Tuesday, November 25, 2014

On the Coffee Table: Kazuki Ebine

Title: Gandhi: A Manga Biography
Writer and Artist: Kazuki Ebine
via Amazon
Mahatma Gandhi was, without question, one of the most extraordinary people in world history.  Through nonviolent civil disobedience, he led his nation of India to independence from the mighty British Empire and inspired activists in similar causes around the globe.  His life is well documented in both print and film, certainly a worthy subject for a manga biography.

Unfortunately, I don't feel Ebine's book quite makes the grade.  The artwork is fine but the text falls short.  I was glad I knew a fair amount about Gandhi's life before reading the book otherwise I think I would have been confused often.  The translation from the author's Japanese is a bit awkward at times, too, which doesn't help.

Perhaps the medium is the problem.  There's a lot to cover in a person's life.  Sometimes a sequential art biography works: Louis Riel and Buddha are both excellent.  Woman Rebel: The Margaret Sanger Story, on the other hand, felt too thin, much like Gandhi.  I wouldn't even say Gandhi offers enough to pique one's interest in learning more.  Maybe it's just biographies that are tricky, regardless of the means of delivery.  I'm confident there are better books out there for exploring Gandhi's life, even better ones for appealing to a younger audience.  These days, the 1982 film would probably be rated PG-13 for its violence but if you can get past that, it provides a terrific overview of the great man's story.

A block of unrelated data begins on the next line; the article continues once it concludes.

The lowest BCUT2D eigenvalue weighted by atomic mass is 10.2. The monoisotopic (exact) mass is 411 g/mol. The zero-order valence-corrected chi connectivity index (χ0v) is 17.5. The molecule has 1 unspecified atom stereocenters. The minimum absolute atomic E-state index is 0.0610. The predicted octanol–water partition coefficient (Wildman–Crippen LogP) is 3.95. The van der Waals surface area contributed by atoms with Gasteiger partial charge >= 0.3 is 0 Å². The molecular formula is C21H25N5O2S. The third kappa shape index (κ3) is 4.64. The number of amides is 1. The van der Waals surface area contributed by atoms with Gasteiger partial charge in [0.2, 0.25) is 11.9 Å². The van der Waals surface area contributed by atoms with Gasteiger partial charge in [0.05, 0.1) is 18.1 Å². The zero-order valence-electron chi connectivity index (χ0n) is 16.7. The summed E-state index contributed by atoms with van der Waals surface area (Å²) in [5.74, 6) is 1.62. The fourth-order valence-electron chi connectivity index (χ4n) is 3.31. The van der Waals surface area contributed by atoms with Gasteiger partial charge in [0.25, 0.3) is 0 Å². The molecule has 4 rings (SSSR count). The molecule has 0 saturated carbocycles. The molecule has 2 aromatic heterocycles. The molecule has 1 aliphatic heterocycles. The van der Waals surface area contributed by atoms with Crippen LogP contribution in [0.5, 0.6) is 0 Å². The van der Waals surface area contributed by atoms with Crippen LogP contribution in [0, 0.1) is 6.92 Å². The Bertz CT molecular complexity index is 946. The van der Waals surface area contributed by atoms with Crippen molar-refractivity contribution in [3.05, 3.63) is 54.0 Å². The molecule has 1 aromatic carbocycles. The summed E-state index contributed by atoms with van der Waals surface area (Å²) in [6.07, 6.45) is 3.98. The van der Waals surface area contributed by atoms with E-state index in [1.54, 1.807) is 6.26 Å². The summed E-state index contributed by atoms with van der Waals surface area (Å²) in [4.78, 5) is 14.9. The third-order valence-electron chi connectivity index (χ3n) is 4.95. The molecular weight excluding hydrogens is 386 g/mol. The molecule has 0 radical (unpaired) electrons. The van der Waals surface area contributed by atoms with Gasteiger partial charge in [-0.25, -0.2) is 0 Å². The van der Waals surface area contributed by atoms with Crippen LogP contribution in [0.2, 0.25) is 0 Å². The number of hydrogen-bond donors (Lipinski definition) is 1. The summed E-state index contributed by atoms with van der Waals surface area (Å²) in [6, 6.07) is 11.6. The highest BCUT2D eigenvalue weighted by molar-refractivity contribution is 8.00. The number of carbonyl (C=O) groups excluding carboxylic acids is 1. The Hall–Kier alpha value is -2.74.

1. An English translation of a Japanese comic about an East Indian would probably be challenging.